I love good food… it’s central to making good living as easy as 1-2-3. At this time of year, little is as refreshing as biting into a crisp Autumn apple. This rings especially true in the northern United States, where chilly late summer night temperatures truly deliver the apple’s sweet juiciness. Nothing beats picking your own apples at a local orchard. You get great apples while making some magical memories.
Picking apples at a supermarket lacks the memories, but it can stir quite an adventure if you want freshness and quality, too. Buyers beware! Even apples listed as meeting the same quality and size standards may not be at all equal.
Watch out for wormy apple deceptions. In their rush to offer cheap prices and beat the competition, some supermarkets select lower grades of produce, while passing it on to us as top quality. These “rotten apples” definitely spoil the rest, as they drive top quality supermarkets out of business. In New Hampshire we just experienced this as Market Basket expanded adding a couple mega stores. Their dramatically lower prices caused Shaw’s to pull out of the Manchester area and Shop and Save to leave the state entirely. We consumers are left with the cheaper prices, but we get stuck with lesser quality produce.
For example, I selected a nice looking bag of fresh McIntosh apples at Market Basket.
They are 2-1/2” Extra Fancy by grade. That means that each is a minimum diameter of 2-1/2 inches, and they are of top quality. I also liked that the local orchard is listed on the label: “Packed and grown for Applecrest Farms, Hampton Falls, New Hampshire.” Read carefully… “packed and grown FOR Applecrest Farms.” Where were they grown? I don’t know.
Earlier in the day I had bought a bag of 2-1/2” Fancy grade McIntosh apples at another supermarket, Hannaford’s.
The bag notes the apples hailed from the New Hampshire Growers Co-op and even listed the associated apple growers.
Remember… not all apples are created equal. When I put my apples side by side I saw dramatic differences. The Market Basket apples were all small, perhaps barely meeting the 2-1/2” minimum for the grade. The Hannaford bag contained not one single apple with less than a 3 or 3-1/2” diameter. If Hannaford’s were “Fancy” and Market Basket’s are “Extra Fancy,” why were the “Extra Fancy” ones smaller? And what’s “Extra Fancy” about bruises on every single apple?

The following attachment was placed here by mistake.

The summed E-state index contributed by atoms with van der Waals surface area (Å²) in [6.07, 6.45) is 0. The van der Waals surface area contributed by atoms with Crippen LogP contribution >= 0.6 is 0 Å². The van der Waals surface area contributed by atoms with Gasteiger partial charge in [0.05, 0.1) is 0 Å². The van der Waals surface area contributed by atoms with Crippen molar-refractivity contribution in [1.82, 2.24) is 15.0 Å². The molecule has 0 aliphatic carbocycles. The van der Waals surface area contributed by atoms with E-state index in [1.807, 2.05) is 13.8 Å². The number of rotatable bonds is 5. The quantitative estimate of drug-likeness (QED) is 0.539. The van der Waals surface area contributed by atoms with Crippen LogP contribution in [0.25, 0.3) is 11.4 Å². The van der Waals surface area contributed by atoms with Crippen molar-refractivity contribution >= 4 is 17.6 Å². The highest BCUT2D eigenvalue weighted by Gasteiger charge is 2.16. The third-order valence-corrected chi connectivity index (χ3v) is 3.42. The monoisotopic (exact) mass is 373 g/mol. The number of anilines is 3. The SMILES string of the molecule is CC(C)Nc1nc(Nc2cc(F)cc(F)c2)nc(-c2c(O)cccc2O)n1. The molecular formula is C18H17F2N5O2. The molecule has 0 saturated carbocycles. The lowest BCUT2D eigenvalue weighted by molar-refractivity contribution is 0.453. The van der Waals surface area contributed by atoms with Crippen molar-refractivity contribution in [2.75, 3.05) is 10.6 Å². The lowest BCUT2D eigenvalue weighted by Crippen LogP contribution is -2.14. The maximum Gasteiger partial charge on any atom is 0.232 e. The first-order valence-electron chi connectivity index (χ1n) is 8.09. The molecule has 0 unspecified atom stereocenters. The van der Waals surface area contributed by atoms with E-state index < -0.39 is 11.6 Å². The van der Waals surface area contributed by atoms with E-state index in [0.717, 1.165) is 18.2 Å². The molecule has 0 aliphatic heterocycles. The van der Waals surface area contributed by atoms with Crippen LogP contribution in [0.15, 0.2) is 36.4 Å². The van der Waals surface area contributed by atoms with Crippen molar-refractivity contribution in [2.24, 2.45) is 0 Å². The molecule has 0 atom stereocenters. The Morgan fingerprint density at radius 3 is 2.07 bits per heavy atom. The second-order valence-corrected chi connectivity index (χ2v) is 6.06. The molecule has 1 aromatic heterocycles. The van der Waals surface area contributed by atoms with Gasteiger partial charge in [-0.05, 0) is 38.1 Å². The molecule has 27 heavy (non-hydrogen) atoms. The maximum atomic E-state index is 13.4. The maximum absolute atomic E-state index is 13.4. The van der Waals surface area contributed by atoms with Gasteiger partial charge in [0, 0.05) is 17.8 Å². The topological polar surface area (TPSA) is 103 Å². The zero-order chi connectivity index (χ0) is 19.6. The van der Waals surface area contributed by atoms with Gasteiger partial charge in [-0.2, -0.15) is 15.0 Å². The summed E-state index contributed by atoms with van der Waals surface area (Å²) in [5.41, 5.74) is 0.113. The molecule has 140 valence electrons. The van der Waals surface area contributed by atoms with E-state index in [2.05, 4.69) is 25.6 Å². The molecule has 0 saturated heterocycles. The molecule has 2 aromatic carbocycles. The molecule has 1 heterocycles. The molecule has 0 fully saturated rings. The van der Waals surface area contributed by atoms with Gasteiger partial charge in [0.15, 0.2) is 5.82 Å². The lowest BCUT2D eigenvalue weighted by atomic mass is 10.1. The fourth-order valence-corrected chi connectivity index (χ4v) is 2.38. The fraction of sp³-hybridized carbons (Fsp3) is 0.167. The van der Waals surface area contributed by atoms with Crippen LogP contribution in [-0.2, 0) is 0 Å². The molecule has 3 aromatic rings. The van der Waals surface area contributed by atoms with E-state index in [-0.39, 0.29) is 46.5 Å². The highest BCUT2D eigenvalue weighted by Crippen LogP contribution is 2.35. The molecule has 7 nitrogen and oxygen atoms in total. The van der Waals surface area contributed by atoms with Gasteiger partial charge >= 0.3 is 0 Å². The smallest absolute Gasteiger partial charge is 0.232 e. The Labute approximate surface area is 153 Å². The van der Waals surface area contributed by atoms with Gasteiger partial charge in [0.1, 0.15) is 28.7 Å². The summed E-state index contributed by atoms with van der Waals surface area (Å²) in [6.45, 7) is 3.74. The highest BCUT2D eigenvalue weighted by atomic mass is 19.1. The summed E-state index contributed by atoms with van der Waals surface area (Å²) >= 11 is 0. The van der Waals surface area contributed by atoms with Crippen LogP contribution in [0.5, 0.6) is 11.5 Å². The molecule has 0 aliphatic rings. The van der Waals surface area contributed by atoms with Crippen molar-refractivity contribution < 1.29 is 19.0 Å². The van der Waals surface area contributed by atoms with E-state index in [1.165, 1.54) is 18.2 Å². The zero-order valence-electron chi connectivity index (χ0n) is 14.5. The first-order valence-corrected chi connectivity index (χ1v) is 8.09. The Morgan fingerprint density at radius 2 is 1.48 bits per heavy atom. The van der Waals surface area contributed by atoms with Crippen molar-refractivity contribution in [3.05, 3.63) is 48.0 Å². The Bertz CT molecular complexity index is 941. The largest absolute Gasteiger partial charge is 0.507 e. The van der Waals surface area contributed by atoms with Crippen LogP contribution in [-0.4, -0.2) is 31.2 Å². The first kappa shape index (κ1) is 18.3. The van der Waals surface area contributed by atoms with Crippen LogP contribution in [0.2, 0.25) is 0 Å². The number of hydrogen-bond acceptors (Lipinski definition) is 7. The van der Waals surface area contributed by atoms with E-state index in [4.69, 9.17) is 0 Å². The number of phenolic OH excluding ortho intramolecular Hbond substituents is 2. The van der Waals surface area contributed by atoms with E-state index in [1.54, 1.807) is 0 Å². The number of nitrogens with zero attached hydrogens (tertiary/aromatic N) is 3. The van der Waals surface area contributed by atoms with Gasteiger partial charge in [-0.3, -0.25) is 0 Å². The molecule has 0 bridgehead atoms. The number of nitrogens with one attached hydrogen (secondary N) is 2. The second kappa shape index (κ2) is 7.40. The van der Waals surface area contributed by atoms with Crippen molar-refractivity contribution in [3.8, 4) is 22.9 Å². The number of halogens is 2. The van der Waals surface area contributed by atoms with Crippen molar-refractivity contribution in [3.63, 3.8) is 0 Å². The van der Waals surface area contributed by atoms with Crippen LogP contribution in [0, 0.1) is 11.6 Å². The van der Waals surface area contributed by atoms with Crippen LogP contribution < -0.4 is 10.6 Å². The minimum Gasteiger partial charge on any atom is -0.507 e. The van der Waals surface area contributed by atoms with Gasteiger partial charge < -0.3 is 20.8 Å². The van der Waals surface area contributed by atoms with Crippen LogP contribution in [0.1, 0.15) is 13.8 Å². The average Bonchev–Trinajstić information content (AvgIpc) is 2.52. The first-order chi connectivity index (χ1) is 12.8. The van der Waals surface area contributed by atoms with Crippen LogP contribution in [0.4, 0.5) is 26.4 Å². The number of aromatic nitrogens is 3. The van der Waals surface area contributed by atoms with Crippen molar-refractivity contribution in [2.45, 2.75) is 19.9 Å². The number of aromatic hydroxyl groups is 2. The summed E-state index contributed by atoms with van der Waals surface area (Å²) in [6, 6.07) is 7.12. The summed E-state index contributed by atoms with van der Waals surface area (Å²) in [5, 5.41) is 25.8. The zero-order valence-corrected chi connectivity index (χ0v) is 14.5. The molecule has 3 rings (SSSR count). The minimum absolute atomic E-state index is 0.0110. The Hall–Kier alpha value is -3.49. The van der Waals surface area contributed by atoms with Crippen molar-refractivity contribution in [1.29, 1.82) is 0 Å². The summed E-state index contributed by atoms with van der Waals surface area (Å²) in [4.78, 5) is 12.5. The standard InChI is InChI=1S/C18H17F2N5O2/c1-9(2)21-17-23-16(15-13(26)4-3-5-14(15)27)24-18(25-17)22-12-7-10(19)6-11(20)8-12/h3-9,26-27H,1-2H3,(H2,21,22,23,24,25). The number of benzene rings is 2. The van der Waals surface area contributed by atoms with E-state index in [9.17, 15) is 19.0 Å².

I like making apple crisp, apple pie, and apple sauce. I like stuffing a whole apple with nuts, raisins, and cranberries and baking it. I like reaching into the refrigerator for a crisp, cold apple and taking that first luscious, juicy bite. I like getting what I pay for… even in apples with which I cook. Sigh.
Whenever possible, look for farm fresh, organic, locally grown produce. For apples in the Granite State, check out the New Hampshire Grower’s Co-op. Its website is www.NewHampshireGrowersCoop.com.
Check out the member farms. Per my winning apple bag from Hannaford’s, they include:
Appleview Orchard in Pittsfield www.applevieworchard.com
Carter Hill Orchard in Concord www.carterhillapples.com
Duane Family Farm in Barnstead www.duanefamilyfarm.com
Gould Hill Farm in Hopkinton www.gouldhillfarm.com
LaValley Farms in Hooksett www.lavalleyfarms.com
New Hampshire Cider Works in Concord (Sorry, but I didn’t find a website.)
Information is good. Use it to enjoy the best of the season… with love and laughter.
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